Obese teens have 'DOUBLE risk of developing type 1 diabetes'

Being obese as a teenager DOUBLES the risk of developing type 1 diabetes, new study finds

  • The fattest five per cent of children had twice chance of getting type-1 diabetes
  • For children who are just overweight, there was a 54 per cent increased risk
  • The revelations come in a report by medical journal Diabetologia 

Being obese as a teenager doubles the risk of developing type 1 diabetes, a form of the disease not usually associated with weight.

Researchers in Israel discovered the link after analysing the medical records of almost 1.5 million people, aged 16 to 29, undergoing medical tests before military service.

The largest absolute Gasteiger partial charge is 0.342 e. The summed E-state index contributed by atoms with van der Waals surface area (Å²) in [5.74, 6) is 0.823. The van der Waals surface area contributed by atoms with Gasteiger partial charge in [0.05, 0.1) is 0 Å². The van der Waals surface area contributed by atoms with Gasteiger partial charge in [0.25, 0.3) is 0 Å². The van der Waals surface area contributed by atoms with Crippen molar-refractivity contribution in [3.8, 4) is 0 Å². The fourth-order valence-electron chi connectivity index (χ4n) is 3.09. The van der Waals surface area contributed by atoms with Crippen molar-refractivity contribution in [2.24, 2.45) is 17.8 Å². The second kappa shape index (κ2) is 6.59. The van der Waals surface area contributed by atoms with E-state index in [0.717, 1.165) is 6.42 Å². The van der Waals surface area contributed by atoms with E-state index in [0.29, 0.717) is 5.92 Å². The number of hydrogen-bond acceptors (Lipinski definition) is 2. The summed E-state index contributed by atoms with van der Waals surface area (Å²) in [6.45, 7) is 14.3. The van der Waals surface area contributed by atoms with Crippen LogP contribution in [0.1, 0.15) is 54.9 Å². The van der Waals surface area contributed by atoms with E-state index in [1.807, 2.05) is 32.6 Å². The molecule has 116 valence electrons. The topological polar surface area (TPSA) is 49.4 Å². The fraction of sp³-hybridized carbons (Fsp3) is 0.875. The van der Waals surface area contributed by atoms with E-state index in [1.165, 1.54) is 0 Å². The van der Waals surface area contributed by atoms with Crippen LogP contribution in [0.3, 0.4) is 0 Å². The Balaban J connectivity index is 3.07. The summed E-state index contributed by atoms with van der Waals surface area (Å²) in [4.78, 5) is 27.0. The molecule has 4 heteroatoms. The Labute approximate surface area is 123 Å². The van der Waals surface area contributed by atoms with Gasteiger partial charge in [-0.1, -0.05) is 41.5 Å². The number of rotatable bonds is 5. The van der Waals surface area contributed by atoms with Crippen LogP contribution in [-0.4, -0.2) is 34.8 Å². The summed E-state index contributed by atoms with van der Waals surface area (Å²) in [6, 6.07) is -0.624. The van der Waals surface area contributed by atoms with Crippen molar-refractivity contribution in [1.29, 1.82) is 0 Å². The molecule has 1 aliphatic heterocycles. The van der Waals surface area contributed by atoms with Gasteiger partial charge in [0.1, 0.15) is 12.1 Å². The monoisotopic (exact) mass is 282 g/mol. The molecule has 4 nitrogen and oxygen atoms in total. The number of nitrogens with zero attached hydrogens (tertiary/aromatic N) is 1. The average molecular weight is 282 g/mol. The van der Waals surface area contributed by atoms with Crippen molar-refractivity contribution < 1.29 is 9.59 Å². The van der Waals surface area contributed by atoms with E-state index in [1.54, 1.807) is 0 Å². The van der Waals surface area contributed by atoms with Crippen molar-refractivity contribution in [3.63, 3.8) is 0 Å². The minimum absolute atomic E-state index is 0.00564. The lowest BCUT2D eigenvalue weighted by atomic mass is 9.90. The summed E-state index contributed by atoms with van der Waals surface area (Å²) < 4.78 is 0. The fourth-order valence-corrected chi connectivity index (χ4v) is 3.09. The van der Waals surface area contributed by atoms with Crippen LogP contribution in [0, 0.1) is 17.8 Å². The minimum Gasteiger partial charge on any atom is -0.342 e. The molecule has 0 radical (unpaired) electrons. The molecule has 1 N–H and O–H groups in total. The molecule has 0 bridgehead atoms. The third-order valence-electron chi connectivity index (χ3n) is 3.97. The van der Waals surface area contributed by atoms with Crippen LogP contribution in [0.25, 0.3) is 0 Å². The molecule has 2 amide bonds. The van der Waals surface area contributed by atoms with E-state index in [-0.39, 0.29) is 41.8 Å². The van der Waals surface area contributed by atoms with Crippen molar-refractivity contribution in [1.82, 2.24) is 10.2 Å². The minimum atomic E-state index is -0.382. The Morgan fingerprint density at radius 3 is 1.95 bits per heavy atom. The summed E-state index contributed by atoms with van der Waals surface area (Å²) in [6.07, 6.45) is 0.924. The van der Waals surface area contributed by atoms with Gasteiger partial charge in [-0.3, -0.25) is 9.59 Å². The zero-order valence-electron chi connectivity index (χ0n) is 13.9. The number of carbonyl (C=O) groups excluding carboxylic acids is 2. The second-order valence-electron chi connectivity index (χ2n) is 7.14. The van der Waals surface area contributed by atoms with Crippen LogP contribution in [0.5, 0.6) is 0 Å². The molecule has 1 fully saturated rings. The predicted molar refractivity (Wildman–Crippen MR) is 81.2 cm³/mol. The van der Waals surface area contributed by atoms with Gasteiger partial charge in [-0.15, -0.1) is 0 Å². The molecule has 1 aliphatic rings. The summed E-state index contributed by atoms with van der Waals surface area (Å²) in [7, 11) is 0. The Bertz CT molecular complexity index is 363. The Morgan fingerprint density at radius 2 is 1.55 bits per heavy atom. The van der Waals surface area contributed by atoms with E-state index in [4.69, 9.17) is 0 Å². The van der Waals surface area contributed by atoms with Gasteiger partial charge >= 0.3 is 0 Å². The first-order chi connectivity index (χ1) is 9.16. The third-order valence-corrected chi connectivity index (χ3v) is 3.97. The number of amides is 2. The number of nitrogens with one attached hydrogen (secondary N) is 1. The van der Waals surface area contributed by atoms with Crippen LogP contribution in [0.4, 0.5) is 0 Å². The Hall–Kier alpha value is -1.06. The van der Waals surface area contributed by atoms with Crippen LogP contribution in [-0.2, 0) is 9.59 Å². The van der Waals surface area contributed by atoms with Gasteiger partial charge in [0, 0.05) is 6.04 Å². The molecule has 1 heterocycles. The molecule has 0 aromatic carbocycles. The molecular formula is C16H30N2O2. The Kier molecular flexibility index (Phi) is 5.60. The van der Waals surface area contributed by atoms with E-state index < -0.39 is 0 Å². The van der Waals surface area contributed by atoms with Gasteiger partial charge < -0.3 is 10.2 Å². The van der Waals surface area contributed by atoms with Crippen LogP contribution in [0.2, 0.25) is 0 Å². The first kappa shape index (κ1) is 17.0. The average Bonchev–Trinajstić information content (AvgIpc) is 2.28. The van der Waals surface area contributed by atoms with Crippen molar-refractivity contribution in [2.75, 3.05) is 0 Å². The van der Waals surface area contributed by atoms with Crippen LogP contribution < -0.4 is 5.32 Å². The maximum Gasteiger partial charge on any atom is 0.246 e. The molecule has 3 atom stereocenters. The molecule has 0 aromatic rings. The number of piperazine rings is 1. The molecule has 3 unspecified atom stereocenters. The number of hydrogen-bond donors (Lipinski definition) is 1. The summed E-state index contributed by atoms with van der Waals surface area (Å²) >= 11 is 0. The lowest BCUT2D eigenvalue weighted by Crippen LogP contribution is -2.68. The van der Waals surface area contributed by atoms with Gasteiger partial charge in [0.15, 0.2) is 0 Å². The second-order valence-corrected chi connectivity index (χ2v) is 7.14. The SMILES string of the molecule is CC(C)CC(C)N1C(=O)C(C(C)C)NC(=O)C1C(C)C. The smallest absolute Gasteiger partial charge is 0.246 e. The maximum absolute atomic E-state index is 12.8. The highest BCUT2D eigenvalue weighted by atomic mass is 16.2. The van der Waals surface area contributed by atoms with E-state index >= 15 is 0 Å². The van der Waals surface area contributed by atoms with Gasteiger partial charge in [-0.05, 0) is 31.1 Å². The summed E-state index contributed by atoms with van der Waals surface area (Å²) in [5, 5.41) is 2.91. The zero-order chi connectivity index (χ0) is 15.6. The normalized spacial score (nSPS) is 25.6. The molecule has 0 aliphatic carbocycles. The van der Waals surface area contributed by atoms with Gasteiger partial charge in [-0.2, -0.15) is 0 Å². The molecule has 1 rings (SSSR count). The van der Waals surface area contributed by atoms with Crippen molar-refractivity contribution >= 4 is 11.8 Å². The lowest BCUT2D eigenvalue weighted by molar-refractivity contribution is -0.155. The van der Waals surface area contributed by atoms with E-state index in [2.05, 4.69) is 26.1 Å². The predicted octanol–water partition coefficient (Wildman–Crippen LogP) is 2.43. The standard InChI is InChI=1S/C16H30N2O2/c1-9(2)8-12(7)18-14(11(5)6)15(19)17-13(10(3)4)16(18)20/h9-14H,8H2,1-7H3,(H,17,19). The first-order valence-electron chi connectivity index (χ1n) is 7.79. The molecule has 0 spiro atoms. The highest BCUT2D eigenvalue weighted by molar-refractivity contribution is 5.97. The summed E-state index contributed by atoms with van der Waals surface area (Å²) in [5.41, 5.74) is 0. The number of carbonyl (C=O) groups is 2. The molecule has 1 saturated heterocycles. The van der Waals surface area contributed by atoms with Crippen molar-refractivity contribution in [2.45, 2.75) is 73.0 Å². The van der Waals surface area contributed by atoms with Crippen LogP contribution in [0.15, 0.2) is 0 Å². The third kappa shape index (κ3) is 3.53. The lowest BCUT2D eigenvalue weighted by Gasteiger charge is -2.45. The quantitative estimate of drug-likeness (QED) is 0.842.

The fattest five per cent had twice the chance of suffering from type 1 diabetes, against those of a healthy weight

The fattest five per cent had twice the chance of suffering from type 1 diabetes, against those of a healthy weight.

For the overweight, there was a 54 per cent increased risk.

The team behind the research, presented this weekend at the annual meeting of the American Diabetes Association and published in the journal Diabetologia, said: ‘Our findings have public health implications.

The prevalence of adolescent obesity is rising worldwide at an alarming rate, with dire projections for the near future.’

A quarter of children in England are obese when they leave primary school, according to the National Child Measurement Programme – a proportion that has been rising for years.

Type 1 diabetes is known to be an auto-immune disease – one in which the body mistakenly attacks itself.

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